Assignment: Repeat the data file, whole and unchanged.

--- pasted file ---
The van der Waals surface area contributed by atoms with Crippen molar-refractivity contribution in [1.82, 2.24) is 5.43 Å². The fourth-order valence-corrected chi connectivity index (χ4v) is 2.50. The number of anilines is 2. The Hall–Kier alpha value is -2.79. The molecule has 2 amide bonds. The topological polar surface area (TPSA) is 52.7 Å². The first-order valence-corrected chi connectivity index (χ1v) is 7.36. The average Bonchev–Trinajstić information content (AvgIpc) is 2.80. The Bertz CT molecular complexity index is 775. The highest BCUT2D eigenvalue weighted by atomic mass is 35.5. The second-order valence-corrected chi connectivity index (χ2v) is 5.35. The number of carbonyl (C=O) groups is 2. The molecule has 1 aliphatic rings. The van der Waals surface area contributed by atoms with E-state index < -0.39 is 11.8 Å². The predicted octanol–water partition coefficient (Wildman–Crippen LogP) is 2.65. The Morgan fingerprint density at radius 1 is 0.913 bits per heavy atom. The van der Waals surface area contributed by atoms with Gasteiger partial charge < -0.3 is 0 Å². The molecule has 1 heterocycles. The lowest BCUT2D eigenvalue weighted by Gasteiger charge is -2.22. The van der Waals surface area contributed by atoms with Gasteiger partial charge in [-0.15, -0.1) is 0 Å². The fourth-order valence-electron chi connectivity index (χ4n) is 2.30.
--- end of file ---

The van der Waals surface area contributed by atoms with Crippen molar-refractivity contribution in [1.82, 2.24) is 5.43 Å². The fourth-order valence-corrected chi connectivity index (χ4v) is 2.50. The number of anilines is 2. The Hall–Kier alpha value is -2.79. The molecule has 2 amide bonds. The topological polar surface area (TPSA) is 52.7 Å². The first-order valence-corrected chi connectivity index (χ1v) is 7.36. The average Bonchev–Trinajstić information content (AvgIpc) is 2.80. The Bertz CT molecular complexity index is 775. The highest BCUT2D eigenvalue weighted by atomic mass is 35.5. The second-order valence-corrected chi connectivity index (χ2v) is 5.35. The number of carbonyl (C=O) groups is 2. The molecule has 1 aliphatic rings. The van der Waals surface area contributed by atoms with E-state index < -0.39 is 11.8 Å². The predicted octanol–water partition coefficient (Wildman–Crippen LogP) is 2.65. The Morgan fingerprint density at radius 1 is 0.913 bits per heavy atom. The van der Waals surface area contributed by atoms with Gasteiger partial charge < -0.3 is 0 Å². The molecule has 1 heterocycles. The lowest BCUT2D eigenvalue weighted by Gasteiger charge is -2.22. The van der Waals surface area contributed by atoms with Gasteiger partial charge in [-0.15, -0.1) is 0 Å². The fourth-order valence-electron chi connectivity index (χ4n) is 2.30.